Inuktut champion needed for new Indigenous languages commission
Better to work from the inside than watch from the sidelines
A new golden opportunity to advance the use of Inuktut is at our doorstep. Nunavut and Nunavik should not ignore it. And the federal government should not ignore them.
The federal government recently announced it is looking for four people to form the first-ever Indigenous Languages Commission.
Nunatsiaq News covered the early December announcement that Ottawa is seeking a commissioner and up to three directors to sit on the newly formed commission. The Liberal government created it to support efforts to “reclaim, revitalize, maintain and strengthen Indigenous languages.”
This newspaper will continue to follow the development of this new federal body and report on its successes and failures because our readers need to know about its work.
Prime Minister Justin Trudeau’s government introduced the Indigenous Languages Act in 2019 as a response to the Truth and Reconciliation Commission’s recommendations and to make good on an election promise. It became the law of the land before last year’s election.
The bill was criticized by Inuit organizations who complained it does not make Inuktut an official language within federal institutions across Inuit Nunangat.
There will doubtless continue to be scrutiny of any measures the federal government takes to protect the use of Indigenous languages. There’s a not-too-distant history of Ottawa actively trying to discourage the survival of Indigenous culture, including language. It’s fair for Inuit and other Indigenous peoples to greet new initiatives with a degree of skepticism.
However, the Truth and Reconciliation Commission represents a seismic shift in the thinking of many Canadians and their government toward federal-Indigenous relations.
We now know that the Indigenous Languages Commission is going to proceed. We’re watching Ottawa take the first steps in gearing up.
It would be better for Inuktut speakers to be represented on the commission than to be on the outside looking in.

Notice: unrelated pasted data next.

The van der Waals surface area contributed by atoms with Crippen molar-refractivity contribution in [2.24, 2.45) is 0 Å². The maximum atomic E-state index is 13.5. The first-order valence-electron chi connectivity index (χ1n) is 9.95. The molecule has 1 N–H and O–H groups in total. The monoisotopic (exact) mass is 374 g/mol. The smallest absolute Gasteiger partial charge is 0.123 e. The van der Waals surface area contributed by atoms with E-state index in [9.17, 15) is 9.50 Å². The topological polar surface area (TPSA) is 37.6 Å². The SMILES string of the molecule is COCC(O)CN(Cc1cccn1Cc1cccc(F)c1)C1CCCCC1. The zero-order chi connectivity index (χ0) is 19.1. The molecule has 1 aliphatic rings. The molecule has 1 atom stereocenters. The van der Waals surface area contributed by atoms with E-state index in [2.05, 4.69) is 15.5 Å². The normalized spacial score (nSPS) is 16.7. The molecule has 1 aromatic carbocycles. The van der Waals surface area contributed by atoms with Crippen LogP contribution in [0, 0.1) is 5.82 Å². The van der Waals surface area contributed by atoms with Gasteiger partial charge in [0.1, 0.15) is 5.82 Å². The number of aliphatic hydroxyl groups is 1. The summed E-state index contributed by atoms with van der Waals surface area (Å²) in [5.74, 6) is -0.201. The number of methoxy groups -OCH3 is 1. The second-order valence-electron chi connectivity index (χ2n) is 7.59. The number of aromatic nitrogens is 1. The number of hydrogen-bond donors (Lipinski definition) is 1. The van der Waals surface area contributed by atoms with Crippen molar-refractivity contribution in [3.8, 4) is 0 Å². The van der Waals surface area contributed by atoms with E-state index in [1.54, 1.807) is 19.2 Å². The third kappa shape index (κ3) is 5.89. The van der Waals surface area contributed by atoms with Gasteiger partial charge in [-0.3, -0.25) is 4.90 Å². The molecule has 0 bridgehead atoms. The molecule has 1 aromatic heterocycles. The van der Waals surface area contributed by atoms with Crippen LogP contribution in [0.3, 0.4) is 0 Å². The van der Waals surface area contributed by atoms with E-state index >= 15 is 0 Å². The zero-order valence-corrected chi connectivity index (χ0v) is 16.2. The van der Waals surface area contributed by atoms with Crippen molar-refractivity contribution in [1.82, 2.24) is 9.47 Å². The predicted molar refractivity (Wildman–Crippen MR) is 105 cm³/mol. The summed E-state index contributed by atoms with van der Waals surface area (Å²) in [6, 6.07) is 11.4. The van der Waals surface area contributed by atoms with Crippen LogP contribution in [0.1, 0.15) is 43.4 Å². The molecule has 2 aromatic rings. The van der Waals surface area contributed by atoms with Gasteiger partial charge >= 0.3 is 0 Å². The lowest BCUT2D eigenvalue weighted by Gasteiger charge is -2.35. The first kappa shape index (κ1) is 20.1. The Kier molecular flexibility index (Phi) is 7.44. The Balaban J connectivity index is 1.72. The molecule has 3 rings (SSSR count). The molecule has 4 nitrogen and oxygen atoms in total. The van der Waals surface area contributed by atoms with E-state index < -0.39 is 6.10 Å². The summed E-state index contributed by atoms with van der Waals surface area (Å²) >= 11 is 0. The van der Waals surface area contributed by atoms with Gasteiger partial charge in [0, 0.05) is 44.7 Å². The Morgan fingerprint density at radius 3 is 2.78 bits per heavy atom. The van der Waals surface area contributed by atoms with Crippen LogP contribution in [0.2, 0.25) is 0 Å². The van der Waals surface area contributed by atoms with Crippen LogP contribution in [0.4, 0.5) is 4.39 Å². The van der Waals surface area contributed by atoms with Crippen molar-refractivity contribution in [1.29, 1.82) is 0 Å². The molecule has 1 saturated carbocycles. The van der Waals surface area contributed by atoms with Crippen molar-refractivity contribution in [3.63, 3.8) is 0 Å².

It seems impossible the government would not include a speaker of Inuktut — one of the most widely spoken Indigenous languages in Canada — as a member of the commission.
All speakers of Inuktut should hope such a champion steps forward and answers Ottawa’s call. Ottawa, naturally, should look forward to receiving applications from a strong advocate of Inuktut.
Of course, there are already many ongoing efforts to expand the use of Inuktut. Recently, the Nunavut legislature passed Bill 25, an amendment to the territory’s Education Act that establishes a schedule for making Inuktut instruction more accessible by 2039.
But it wasn’t universally supported. The new law came under fire from Nunavut Tunngavik Inc., which accused the legislature of “cultural genocide” by passing a law with such a long schedule for bringing in Inuktut instruction.
Work to preserve Inuktut will continue at the territorial level. Work will also continue at the grassroots level — which is probably the most important place for the reclamation and revitalization of any language to take place. Inuktut will survive because individuals learn it and use it in their daily lives. All of this work should continue.
However, the creation of the federal language commission opens up a new front in the battle to promote Inuktut. Anyone who wants to see it prosper should embrace this opportunity to be part of the new federal commission’s work to advance the status of all Indigenous languages.
When Ottawa appoints members to the new commission, it needs to include a champion of Inuktut for obvious reasons.
Corey Larocque is the managing editor of Nunatsiaq News